Juanito, having lost sight of Fortunata for some years, sees her again & finds her more beautiful than ever. He pursues her, renting the apartment next door to the newly married couple & easily seduces her again. Maxi discovers the relationship & the torment he suffers begins to affect his mind. Juanito again leaves Fortunata & she is taken up by Don Evaristo Feijóo, an older man who becomes her protector & teaches her more cultured manners. Eventually he convinces her to return to Maxi as he worries about her fate after his death.

Almost immediately Fortunata realises that she has made a terrible mistake. She can’t bear Maxi or his aunt, who is suspicious of her. She begins seeing Juanito again & confronts Jacinta, telling her that she is Juanito’s true wife as she met him first & had a child by him. When Fortunata becomes pregnant, she can’t hide it from Maxi, who begins having homicidal fantasies & vows to take revenge on his faithless wife & her lover.

Fortunata and Jacinta is a panoramic story of life in 1870s Madrid. The story is so rich that merely describing the plot doesn’t begin to explain how absorbing it is. I know very little about Spanish history & the references to Spanish politics went over my head but it didn’t really matter. I read a little bit about the fraught political situation around the succession to the Spanish throne but not knowing much about it didn’t affect my enjoyment of the novel. The minor characters are just wonderful. Maxi’s aunt, Doña Lupe, is a canny moneylender & investor who had brought up Maxi & his two brothers, political opportunist Juan Pablo & Nicolas, a priest whose appetite is legendary but who never pays for the enormous meals he consumes. The pharmacist, Bellester, who falls in love with Fortunata & tries to protect her from Maxi’s odd behaviour. Mauricia, the alcoholic seamstress who shocks the nuns in the convent by her foul-mouthed tirades when she manages to get hold of drink. My favourite character was Guillermina Pacheco, an indefatigable worker for the poor who bullies all her acquaintances into supporting her charitable endeavours.

Juanito Santa Cruz was a completely worthless man with no redeeming features at all. I could only wonder why Fortunata loved him so much & why she kept going back to him after he treated her so badly. She seemed to think he was her fate & didn’t even try to resist him. Jacinta became completely consumed by her desire for a child, unable to enjoy her privileged lifestyle & becoming more & more fascinated by the idea of Fortunata & her hold over Juanito. I read Fortunata and Jacinta with my 19th century bookgroup & I loved coming back to the book every week for another installment. I hope more of Galdós’ novels are translated into English as I’d love to read more of his work.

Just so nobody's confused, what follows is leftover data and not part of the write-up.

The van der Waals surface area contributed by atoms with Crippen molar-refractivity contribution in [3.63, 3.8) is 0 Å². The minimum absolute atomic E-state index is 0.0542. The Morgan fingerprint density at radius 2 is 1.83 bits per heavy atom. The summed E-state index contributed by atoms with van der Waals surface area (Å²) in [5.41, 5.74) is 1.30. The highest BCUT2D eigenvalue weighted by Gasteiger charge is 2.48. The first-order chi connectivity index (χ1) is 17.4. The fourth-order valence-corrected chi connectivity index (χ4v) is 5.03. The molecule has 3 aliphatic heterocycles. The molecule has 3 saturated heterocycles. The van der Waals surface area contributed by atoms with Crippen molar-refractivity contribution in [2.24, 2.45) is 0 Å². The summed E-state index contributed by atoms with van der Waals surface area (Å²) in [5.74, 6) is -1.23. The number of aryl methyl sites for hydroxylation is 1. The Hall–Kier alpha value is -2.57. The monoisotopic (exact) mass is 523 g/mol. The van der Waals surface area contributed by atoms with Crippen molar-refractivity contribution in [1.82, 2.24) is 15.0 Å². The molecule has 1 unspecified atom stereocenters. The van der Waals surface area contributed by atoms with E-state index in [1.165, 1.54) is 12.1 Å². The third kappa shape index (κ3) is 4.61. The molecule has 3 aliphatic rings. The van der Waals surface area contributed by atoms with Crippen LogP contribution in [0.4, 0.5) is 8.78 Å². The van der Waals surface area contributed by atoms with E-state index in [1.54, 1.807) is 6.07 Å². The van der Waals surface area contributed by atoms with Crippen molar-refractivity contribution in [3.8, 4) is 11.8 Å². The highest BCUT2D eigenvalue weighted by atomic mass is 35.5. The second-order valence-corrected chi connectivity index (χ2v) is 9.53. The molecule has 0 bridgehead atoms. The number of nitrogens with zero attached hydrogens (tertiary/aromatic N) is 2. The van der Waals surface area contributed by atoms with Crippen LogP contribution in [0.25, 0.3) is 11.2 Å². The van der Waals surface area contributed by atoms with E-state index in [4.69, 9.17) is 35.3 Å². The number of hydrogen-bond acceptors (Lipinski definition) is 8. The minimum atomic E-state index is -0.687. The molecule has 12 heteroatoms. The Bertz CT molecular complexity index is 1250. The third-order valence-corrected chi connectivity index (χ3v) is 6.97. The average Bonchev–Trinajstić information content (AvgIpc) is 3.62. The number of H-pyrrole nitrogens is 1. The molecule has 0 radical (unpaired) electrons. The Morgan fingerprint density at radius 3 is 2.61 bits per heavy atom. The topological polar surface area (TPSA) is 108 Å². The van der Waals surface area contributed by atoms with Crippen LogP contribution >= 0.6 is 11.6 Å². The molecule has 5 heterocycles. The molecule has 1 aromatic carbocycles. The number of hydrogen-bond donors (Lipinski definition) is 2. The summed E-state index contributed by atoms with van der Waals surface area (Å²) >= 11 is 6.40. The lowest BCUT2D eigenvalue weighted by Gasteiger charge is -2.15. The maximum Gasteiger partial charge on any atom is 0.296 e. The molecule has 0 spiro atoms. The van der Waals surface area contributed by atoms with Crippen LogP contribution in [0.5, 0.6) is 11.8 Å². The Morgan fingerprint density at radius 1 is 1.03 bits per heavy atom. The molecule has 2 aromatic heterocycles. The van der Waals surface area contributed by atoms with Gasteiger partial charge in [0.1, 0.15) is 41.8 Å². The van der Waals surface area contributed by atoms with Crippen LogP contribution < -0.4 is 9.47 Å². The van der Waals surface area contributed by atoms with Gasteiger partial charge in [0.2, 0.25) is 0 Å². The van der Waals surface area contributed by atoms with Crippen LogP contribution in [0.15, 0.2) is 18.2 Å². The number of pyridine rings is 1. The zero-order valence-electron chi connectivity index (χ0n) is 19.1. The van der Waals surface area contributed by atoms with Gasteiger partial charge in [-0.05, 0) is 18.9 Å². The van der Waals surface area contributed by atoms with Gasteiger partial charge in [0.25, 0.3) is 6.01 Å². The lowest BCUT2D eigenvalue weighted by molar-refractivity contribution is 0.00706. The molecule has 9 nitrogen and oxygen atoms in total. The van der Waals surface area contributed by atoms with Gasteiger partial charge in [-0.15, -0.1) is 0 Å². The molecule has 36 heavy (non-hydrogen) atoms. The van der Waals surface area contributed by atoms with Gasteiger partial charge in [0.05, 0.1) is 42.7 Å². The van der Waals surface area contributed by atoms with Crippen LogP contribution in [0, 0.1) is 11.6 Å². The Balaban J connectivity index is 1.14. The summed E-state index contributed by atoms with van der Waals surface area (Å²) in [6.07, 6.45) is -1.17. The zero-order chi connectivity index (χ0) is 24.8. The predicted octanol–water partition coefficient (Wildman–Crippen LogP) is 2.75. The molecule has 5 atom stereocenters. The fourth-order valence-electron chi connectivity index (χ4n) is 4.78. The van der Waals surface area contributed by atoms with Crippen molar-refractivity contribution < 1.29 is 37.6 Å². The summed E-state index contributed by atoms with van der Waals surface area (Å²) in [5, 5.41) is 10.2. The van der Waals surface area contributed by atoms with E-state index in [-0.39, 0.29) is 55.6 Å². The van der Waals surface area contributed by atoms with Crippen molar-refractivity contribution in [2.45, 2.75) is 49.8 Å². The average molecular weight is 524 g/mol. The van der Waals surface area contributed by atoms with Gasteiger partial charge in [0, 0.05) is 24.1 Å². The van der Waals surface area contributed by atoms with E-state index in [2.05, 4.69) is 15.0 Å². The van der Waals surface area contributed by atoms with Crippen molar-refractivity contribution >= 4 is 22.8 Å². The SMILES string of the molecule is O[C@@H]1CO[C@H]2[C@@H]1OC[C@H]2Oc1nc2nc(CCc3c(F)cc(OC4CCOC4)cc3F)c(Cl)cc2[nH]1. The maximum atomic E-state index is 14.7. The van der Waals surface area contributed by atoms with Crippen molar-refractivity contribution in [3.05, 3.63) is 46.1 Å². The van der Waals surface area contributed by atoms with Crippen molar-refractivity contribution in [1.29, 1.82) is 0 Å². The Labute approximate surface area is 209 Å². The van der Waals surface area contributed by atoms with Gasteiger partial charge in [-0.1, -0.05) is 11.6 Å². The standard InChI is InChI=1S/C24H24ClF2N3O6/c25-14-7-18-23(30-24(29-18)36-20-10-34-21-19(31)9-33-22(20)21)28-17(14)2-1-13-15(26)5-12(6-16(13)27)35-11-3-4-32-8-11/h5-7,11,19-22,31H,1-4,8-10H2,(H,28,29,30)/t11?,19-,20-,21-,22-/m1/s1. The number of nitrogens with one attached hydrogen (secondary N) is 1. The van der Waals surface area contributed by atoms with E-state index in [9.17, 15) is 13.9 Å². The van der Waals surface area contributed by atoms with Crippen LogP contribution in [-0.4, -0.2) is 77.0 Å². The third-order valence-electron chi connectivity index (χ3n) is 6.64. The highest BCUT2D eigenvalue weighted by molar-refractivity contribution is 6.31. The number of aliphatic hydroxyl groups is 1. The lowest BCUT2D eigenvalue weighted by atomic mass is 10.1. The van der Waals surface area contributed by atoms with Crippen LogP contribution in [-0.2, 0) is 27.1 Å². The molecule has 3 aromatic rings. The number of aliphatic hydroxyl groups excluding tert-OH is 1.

Sunday Poetry – Lord Byron

A light-hearted poem with a touch of melancholy written, as the poet tells us, On The Road Between Florence and Pisa, in 1821.

Oh, talk not to me of a name great in story;
The days of our youth are the days of our glory;
And the myrtle and ivy of sweet two-and-twenty
Are worth all your laurels, though ever so plenty.

What are garlands and crowns to the brow that is wrinkled?
‘Tis but as a dead flower with May-dew besprinkled:
Then away with all such from the head that is hoary!
What care I for the wreaths that can only give glory?

O Fame!—if I e’er took delight in thy praises,
‘Twas less for the sake of thy high-sounding phrases,
Than to see the bright eyes of the dear one discover
She thought that I was not unworthy to love her.

There chiefly I sought thee, there only I found thee;
Her glance was the best of the rays that surround thee;
When it sparkled o’er aught that was bright in my story,
I knew it was love, and I felt it was glory.

Beyond the Battlefield : women artists of the two World Wars – Catherine Speck

This beautiful book describes the lives & careers of some of the many women war artists who produced work during World War One & Two. Catherine Speck is Professor of Art History at the University of Adelaide & she has brought together the work of 62 artists from Australia, New Zealand, Britain, Canada & the US. All were professionally trained but rarely officially employed or sanctioned.  Official schemes employing war artists were dominated by men working in the field & on the front line. The paintings, drawings & photographs produced by women artists concentrate on the Home Front but also include scenes in factories, the women’s services & hospitals. There are some famous names here – Margaret Preston, Laura Knight, Lee Miller, Stella Bowen. More often, I’d never heard of the artist but the work reproduced in this book is always interesting & often very moving.